Mr. Moore next challenges his sentence. He contends his criminal history was overstated by the sentencing guidelines' failure to take into account the non-violent nature of his prior convictions, thereby creating a distortion which takes his case out of the heartland of cases contemplated by the Sentencing Commission. He further argues that the district court abused its discretion by refusing to depart downward given Mr. Moore's wholly non-violent criminal history.

The Sentencing Commission has found the likelihood of recidivism greater when a defendant has a criminal history, without distinguishing whether that history is violent or non-violent. See USSG Ch.4, intro. comment. The Commission is within its statutory authority to weigh policy issues and make such determinations. See 18 U.S.C. § 3553(a)(4), (5). Thus, we cannot say the sentencing guidelines distorted Mr. Moore's criminal history.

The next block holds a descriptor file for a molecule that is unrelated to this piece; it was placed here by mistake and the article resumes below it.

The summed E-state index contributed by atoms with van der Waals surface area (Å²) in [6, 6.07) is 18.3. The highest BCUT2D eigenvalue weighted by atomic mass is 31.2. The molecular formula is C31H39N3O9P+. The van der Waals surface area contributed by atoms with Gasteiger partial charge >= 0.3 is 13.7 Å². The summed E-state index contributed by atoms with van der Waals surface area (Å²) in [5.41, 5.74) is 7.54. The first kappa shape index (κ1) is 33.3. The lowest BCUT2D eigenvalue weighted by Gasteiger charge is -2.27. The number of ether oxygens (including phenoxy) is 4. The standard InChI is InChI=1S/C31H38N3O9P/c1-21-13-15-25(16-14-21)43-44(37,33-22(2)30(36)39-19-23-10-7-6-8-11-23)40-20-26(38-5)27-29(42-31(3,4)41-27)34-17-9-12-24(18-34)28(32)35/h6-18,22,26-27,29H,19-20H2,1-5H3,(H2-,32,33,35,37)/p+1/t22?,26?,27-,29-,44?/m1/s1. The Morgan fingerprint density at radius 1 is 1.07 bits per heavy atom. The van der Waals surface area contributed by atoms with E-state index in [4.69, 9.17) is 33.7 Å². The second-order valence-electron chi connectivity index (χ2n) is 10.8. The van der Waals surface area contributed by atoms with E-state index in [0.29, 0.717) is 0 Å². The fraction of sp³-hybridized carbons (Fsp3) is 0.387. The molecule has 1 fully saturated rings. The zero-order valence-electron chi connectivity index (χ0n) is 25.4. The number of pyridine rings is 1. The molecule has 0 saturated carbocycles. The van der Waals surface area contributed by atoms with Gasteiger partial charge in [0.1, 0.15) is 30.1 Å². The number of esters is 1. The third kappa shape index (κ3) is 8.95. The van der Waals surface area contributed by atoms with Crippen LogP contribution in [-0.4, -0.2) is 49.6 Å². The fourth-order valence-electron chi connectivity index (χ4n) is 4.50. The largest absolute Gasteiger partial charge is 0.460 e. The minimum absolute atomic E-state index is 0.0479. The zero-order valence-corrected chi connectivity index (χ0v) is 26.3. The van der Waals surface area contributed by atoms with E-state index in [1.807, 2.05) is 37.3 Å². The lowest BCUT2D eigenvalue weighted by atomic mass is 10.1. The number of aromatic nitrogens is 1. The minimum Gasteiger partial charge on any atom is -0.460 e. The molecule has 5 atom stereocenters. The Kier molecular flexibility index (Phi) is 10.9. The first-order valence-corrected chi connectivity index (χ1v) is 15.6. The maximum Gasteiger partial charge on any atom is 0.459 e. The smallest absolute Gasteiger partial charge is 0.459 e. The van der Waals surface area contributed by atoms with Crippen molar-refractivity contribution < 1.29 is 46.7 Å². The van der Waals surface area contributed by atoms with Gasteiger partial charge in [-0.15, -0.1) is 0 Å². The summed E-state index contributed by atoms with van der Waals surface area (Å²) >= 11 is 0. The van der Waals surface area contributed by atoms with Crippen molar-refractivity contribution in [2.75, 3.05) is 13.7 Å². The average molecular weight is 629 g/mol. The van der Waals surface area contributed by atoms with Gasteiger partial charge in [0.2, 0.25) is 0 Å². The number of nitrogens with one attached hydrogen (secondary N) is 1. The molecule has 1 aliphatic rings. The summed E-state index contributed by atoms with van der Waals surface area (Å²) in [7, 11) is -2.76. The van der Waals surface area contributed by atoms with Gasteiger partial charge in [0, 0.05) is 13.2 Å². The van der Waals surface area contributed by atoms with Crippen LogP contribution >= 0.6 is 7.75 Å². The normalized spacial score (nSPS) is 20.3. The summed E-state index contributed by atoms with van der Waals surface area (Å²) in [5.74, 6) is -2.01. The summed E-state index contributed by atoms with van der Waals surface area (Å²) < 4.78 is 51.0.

Under the guidelines, Mr. Moore was assigned a criminal history category of VI. This level was combined with the offense level of twenty-six to arrive at a maximum total sentence of 690 months. The district court refused to grant a downward departure from the guidelines due to its conclusion that Mr. Moore's case was not outside the heartland of cases considered by the Sentencing Commission. A district court's refusal to depart from the guidelines is a discretionary decision that cannot be appealed. See United States v. Jones, 80 F.3d 436, 439 (10th Cir. 1996). If the district court unambiguously states it lacks the authority to depart from the guidelines in a particular case, however, we can review that conclusion de novo. See United States v. Mitchell, 113 F.3d 1528, 1534 (10th Cir. 1997), cert. denied 118 S. Ct. 726 (1998). The threshold issue for us to determine, therefore, is whether the district court unambiguously stated it lacked the authority to make a downward departure.